What you get now is more configuration options to go with the new Start button. Right clicking on the latter does get you a menu but this is no Start Menu like we had before. Instead, we get a settings menu with a “Shut down” entry. That’s better than before, which might be saying something about what was done in Windows 8, and it produces a sub-menu with options of shutting down or restarting your PC as well as putting it to sleep. Otherwise, it is place for accessing system configuration items and not your more usual software, not a bad thing but it’s best to be clear about these things. Holding down the Windows key and pressing X will pop up the same menu if you prefer keyboard shortcuts and I have a soft spot for them too.

New Windows 8.1 Options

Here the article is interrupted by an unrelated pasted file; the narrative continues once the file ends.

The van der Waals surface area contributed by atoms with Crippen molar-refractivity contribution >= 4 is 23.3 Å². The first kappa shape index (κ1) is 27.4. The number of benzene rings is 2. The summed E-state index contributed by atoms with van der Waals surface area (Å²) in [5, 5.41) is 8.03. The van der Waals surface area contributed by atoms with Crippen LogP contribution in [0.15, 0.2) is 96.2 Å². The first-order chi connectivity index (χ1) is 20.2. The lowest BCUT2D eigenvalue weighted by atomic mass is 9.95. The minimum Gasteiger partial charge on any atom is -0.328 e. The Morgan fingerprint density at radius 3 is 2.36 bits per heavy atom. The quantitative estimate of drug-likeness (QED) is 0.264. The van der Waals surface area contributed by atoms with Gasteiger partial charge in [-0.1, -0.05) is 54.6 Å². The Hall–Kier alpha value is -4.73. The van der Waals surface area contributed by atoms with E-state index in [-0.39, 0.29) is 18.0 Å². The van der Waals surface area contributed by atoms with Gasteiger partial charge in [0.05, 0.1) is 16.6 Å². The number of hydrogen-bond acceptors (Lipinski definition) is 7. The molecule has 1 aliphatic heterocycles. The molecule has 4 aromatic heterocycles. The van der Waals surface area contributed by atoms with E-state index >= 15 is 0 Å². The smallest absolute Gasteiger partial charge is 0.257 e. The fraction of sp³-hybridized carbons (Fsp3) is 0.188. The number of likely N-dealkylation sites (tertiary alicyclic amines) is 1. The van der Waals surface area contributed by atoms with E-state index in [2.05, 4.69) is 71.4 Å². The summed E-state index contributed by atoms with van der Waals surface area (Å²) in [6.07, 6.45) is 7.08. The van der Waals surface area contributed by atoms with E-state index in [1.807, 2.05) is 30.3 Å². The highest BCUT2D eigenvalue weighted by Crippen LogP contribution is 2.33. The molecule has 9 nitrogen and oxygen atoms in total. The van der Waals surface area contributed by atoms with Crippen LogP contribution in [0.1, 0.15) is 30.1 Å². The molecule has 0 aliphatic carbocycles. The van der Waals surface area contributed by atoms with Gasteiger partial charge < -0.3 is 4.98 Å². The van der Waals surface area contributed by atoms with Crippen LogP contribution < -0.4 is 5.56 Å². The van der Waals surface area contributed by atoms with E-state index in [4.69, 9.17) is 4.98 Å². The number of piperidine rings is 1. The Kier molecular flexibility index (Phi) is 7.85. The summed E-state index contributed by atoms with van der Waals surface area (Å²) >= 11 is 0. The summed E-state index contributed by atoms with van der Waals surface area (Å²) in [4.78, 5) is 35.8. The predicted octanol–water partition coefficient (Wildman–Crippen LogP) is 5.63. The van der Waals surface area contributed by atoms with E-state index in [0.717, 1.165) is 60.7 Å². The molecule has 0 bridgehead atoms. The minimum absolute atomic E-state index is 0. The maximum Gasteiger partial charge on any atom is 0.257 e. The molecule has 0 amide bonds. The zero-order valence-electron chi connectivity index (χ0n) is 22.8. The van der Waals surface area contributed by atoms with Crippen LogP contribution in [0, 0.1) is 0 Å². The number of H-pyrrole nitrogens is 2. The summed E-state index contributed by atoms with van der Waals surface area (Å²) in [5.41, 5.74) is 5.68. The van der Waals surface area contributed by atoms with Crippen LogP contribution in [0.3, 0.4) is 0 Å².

The real power is to be discovered when you right click on the task bar and select the Properties entry from the pop-up menu. Within the dialogue box box that appears, there is the Navigation tab that contains a whole plethora of interesting options. Corner navigation can be scaled back to remove the options of switching between applications at the upper left corner or getting the charms menu from the upper right corner. Things are interesting in the Start Screen section. This where you tell Windows to boot to the desktop instead of the Start Screen and adjust what the Start button gives you. For instance, you can make it use your desktop background and display the Start Screen Apps View. Both of these make the new Start interface less intrusive and make the Apps View feel not unlike the way GNOME Shell overlays your screen when you hit the Activities button or hover over the upper left corner of the desktop.